Hundreds of Lawsuits Filed In Wake Of Gulf Oil Spill; More To Come


Two hundred lawsuits have already been filed against embattled petroleum giant BP in the wake of that company’s massive oil spill, and many more are yet to come, say legal experts.

The explosion at BP’s Deepwater Horizon drilling rig, which killed 11 workers and spurred the environmental and economic catastrophe, occurred on April 20. Since then, lawyers have brought death and injury claims on behalf of those who worked on the rig or their families; shareholder suits over the company’s rapidly falling stock; and claims of economic loss and damage to the livelihoods of people who fish the Gulf or operate tourism-related business on it shores. Cases have even been filed on behalf of the fish and birds that have been covered with the toxic oil.

Some lawyers have said they plan to file a civil racketeering suit, alleging that BP entered into a corporate conspiracy with the Bush administration.

A panel of judges will meet in Boise, Idaho in July, to decide matters related to the lawsuits, including which lawsuits to consolidate, which judges will hear the cases, and where the cases will be heard. The options for venue include New Orleans, which would favor plaintiffs; Houston, where that city’s oil-friendly attitude may bode well for BP; or to a third, neutral location.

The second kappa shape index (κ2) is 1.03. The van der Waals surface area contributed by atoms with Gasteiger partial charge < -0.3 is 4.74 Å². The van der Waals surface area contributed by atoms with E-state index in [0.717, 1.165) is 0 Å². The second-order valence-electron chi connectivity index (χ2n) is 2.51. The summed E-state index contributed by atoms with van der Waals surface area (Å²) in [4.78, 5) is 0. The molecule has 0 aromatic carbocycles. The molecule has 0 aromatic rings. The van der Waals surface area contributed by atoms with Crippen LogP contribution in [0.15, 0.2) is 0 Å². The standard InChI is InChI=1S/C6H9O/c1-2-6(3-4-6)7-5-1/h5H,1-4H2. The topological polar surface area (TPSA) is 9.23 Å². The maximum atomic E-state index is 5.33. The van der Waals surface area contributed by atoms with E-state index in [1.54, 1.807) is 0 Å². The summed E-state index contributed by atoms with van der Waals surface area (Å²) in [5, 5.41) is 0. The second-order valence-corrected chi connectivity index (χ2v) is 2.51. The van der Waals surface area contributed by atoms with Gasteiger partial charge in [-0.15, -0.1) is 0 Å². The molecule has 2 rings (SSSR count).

It may be difficult to locate judges to preside over the trials, as well; half of the active judges in New Orleans’s federal judicial district have already recused themselves from oil spill-related cases.

Litigation will likely hinge on the issue of liability, both for BP and for the companies that worked with the oil behemoth. Cases of compensation for wrongful death and personal injury, which will mostly involve the oil rig workers and their families, should prove to be the simplest ones for attorneys to establish liability. Landowners with damaged property and those who have lost their income due to the spill will also have strong cases. There are many others expected to bring suit whose claims may be more difficult to adjudicate, including restaurants who serve the fisherman, the suppliers of those restaurants, the manufacturers of fishing-boat parts, and so on.

The Oil Pollution Act, which will govern how many of these cases are decided, requires that pollution stem directly from a rig, vessel, or other tangible piece of property owned by the company in question. In this case, of course, there is no such property, as the Deepwater Horizon rig exploded. Attorneys could therefore argue that the pollution, which comes simply from a hole on the sea floor, is not BP’s problem under that statute.


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